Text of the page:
Another damp declaration of war from Vince Cable
It's all very well keeping wounded Lib-Dems in the Cabinet, but don't expect them to do well in battle writes Harry Cole from Westminster.
There was the whiff of good news this morning as the headlines claimed that the Business Secretary Vince Cable was ready to change the law to crack down on the UK’s increasingly militant trade union movement. But the warning bells should have started ringing the second he claimed to be “declaring war” on anything.
Cable has gone from the darling of the Left and the soothsayer of the financial world, to a liability as unpredictable as a drunken ex at a wedding.
The argument goes that David Cameron enjoys seeing the potential applecart-upsetters in his cabinet neutered and humiliated, but ultimately kept in their job. This would explain the “Save Huhne” debate that apparently won the day before the parliamentary recess. Watching poor old Vince Cable today, it’s easy to see why this option is appealing. But, ultimately, it’s flawed.
Since his fall from grace before Christmas, when he was secretly recorded “declaring war on Murdoch” by two pretty ladies from The Telegraph and stripped of much of his power as a result, the Business Secretary has looked like a man sucking a wasp.
Still, once seen as a threat to the coalition, now, in his weakened state, he gets all the good jobs.
Dispatched to the seaside today to address the GMB union, the once loved Saint Vince was booed and heckled as he told it like it is.
Except that he didn’t. The speech did not live up to the hype. He told the assorted collection of miserable, deluded old timers, still waiting for the great leap forward to socialism, that:
“We are undoubtedly entering a difficult period. Cool heads will be required all round. Despite occasional blips, I know that strike levels remain historically low, especially in the private sector. On that basis, and assuming this pattern continues, the case for changing strike law is not compelling. However, should the position change, and should strikes impose serious damage to our economic and social fabric, the pressure on us to act would ratchet up. That is something which both you, and certainly I, would wish to avoid.”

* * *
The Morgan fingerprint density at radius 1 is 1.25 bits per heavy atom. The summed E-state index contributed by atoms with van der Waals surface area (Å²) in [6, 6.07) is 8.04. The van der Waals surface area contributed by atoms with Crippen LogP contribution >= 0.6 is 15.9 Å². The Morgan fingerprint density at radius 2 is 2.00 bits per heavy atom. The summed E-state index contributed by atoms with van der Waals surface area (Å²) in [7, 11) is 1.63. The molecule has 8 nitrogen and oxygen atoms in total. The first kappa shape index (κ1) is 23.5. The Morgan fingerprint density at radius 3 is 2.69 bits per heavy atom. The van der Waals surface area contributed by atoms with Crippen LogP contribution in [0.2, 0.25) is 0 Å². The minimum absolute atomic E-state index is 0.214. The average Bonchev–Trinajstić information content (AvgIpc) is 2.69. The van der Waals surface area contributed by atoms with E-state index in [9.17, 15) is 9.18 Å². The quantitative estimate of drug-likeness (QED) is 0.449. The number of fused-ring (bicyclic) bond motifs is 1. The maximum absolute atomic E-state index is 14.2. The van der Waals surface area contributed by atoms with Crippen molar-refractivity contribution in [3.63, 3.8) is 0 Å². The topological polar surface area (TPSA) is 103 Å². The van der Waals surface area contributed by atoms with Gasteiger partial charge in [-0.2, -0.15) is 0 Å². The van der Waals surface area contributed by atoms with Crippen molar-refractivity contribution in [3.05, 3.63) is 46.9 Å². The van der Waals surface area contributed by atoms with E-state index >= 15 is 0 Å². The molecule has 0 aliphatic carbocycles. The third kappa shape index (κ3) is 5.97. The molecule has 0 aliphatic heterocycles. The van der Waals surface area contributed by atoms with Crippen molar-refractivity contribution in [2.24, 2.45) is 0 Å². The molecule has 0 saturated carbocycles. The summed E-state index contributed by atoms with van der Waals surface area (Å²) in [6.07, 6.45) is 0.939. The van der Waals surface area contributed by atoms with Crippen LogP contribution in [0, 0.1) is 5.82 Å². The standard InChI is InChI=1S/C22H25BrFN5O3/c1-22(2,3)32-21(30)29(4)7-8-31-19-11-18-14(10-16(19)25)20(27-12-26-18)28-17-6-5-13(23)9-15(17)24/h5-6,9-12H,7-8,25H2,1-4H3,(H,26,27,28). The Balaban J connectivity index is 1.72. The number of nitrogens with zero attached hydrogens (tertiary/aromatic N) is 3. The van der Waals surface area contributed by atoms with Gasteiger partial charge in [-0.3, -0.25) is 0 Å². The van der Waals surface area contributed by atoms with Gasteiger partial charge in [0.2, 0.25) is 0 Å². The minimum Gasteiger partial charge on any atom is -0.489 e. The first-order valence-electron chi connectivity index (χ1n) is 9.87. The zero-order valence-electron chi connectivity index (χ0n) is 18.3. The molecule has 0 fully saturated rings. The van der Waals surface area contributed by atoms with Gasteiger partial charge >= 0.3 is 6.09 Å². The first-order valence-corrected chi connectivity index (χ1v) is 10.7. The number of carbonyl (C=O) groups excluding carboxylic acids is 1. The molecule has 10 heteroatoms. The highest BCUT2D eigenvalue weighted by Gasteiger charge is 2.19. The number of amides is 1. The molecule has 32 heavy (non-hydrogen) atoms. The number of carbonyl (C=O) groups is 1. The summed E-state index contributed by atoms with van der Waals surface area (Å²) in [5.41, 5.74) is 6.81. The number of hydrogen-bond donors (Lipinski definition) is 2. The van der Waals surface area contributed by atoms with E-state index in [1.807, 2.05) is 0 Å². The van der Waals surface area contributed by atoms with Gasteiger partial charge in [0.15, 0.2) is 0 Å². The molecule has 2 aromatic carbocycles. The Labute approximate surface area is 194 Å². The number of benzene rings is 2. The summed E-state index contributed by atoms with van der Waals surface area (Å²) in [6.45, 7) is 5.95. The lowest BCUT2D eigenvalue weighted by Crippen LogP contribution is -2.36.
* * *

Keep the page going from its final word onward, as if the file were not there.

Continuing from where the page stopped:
Like his supposed war on Rupert Murdoch, the alleged “war” briefed out to the press this morning turned out to be nothing more than a skirmish with a water pistol.
Scared to be seen as too close to his traditionally anti-union coalition partners, Cable has tried to have it both ways. The Lib Dems’ dire spin machine woke up shortly afterwards proclaiming how much the party loved the unions and how they can help growth. Like most assertions from the Liberal Democrats, the press release was an evidence free zone.
If the government really wants to crack down on the unions which, far from creating growth, have a stranglehold on the nation’s recovery, then they should just say as much instead of sending out the likes of Vince Cable to make a complete hash of things.
It’s all very well keeping these weaklings in government to afford a bit of cover back at base, but don’t put wounded soldiers in the front line of a war and expect them to put up a credible fight.
Harry Cole is a writer and journalist and the news editor for the Guido Fawkes blog. He also writes for Total Politics Magazine.
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